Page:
However, in our current reality, it might be more an issue of contracts and managed care agreements. So perhaps all the patients are dissatisfied, but when it comes down to a decision of going back to that hospital for free (nothing is really free. It’s either paid by your employer or on the backs of working tax victims) or going to somewhere more caring and having to pay, enough patients will choose the free offer. This way, bad providers will continue to exist and not be motivated to change their ways. This is but one of the reasons why patients continue to see doctors that they are dissatisfied with. Some day, when we wake up and get back to a free market model, things will improve.

      • carol

        I am lucky in that I can choose to go anywhere and see any doc. For sure it is not free, it is essentially socialism. I pay my premiums; and you pay yours. When I am sick, your premiums help to cover my costs and vice-versa. (in house at least as per company). Our taxes cover those who cannot afford or get insurance.
        (Before I could qualify for s.s.disability I had to go on public assist. My care was “free”. I saw residents and then attendings when necessary. I had no choice when the care was bad (but it was usually pretty decent) Once I found out I actually had BC/BS (long story) I tried to make app’t with resident who was now in private practice. Regardless of my insurance (which was excellent) he would not see me without money upfront. A good doc lost my good will, and a patient, due to pure and simple greed.
        I just had a conversation with someone who told me about her doc. She says he does not communicate well and hurts her. Why do you keep going back? I asked, “Well,” she said “I am not going to go back anymore.” but this was after her 4th visit with this guy who kept doing things she said he did without fully discussing them with her. Sometimes he tells her after the fact. She also tells me she has told him more than once she cannot hear him and does not ‘get’ everything he says.
        Now I do not know what the real story is but a doc who continues to treat a patient who has expressed dissatisfaction is asking for trouble. A patient who goes back, and back, is silly (at the least).
        Patient satisfaction is important but there are too many variables to make it a structural pay issue.
        ( )

  • bekool

    Would you pay a roofer and recommend him if he did a lousy job ? Would you complain to management if you received a undercooked meal ? Would you not complain if your hotel room was dirty ? Not holding doctors and the health care / insurance industry accountable to their customers being us, caused the problems we have .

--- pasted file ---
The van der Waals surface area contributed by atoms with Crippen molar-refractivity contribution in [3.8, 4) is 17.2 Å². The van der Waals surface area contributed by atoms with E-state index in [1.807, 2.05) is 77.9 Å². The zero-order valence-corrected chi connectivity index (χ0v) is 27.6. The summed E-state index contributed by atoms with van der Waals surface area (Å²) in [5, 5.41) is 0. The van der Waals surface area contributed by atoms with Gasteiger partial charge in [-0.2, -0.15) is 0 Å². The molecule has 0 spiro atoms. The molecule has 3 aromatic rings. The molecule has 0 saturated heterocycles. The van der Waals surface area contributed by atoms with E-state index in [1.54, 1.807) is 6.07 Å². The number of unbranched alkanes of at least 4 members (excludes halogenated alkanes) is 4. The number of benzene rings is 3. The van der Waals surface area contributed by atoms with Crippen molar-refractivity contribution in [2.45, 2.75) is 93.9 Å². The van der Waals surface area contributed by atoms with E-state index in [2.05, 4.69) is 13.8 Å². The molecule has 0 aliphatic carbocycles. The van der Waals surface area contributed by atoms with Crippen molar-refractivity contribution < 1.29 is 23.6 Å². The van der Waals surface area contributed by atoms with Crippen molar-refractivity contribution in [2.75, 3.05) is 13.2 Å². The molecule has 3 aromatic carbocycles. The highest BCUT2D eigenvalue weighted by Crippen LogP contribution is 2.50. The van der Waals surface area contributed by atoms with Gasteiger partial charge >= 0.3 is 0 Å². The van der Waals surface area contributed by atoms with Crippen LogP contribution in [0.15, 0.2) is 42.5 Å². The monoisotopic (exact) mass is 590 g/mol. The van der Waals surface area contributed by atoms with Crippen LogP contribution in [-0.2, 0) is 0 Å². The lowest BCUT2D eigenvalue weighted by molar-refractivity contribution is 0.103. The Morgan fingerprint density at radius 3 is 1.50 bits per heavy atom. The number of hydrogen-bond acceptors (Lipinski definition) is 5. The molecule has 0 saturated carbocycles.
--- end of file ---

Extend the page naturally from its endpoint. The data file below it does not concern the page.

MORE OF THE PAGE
• horseshrink

      I’d be pleased as punch if “the problems we have” were simply and solely a matter of “not holding doctors and the health care / insurance industry accountable to their customers.”

      • carol

        Part of the increasedcosts for malpractice, etc is because themedical community and state will not sanction the recidivist docs who commit malpractice. Public Citizen a while back found that 15% of docs commit 85% of the malpractice. Le the docs come forward about theur colleagues who commit malprctice and patient satisfaction will automatically go up because you have weeded out some ofthe bad ones (That is not ignore the issue of poor communication, etc on the side of both patient and doc.

        • Tim Richardson

          No, “weeding out the bad ones” not fair to docs who practice in high risk specialties like ob-gyn and neurosurgery. A “bad” doc is not necessarily the one who is sued 4-5 times in her career – she may be practicing on patients who tend to have bad outcomes.

          This “patient satisfaction” argument is inherently different from a “patient outcomes” argument because satisfaction is almost wholly derived from the patients’ perception while outcomes are pre-determined and independent of the patients’ perception.

          Outcomes can be risk-adjusted using predictive factors known to affect the outcome like age, co-morbidities and psycho-social factors.

          To my knowledge, we can’t risk-adjust patient satisfaction scores.

          But, on this point I disagree with Dr. Pho, we need to use money to incentivize people in the system to make patients happy and, at the same time, give them good medical care.

  • Crissie Reichert

    patient surveys do not reflect the quality of care – that is determined by their outcomes.  Patient satisfaction surveys (such as NCR Picker) hone in on how the patient was treated by their care team.  Did the nurses pay attention to your needs, were your procedures explained in detail to you, was your pain effectively managed, did your physician explain to you what medications you were being put on and why?  Yes, many patients are more concerned about when their next meal is coming, but the days where medicine is practiced “to” the patient instead of “with” them is in the past.  I applaud hospitals who take this seriously, and if incentivizing them to do so will help, then all the better. 

Most Popular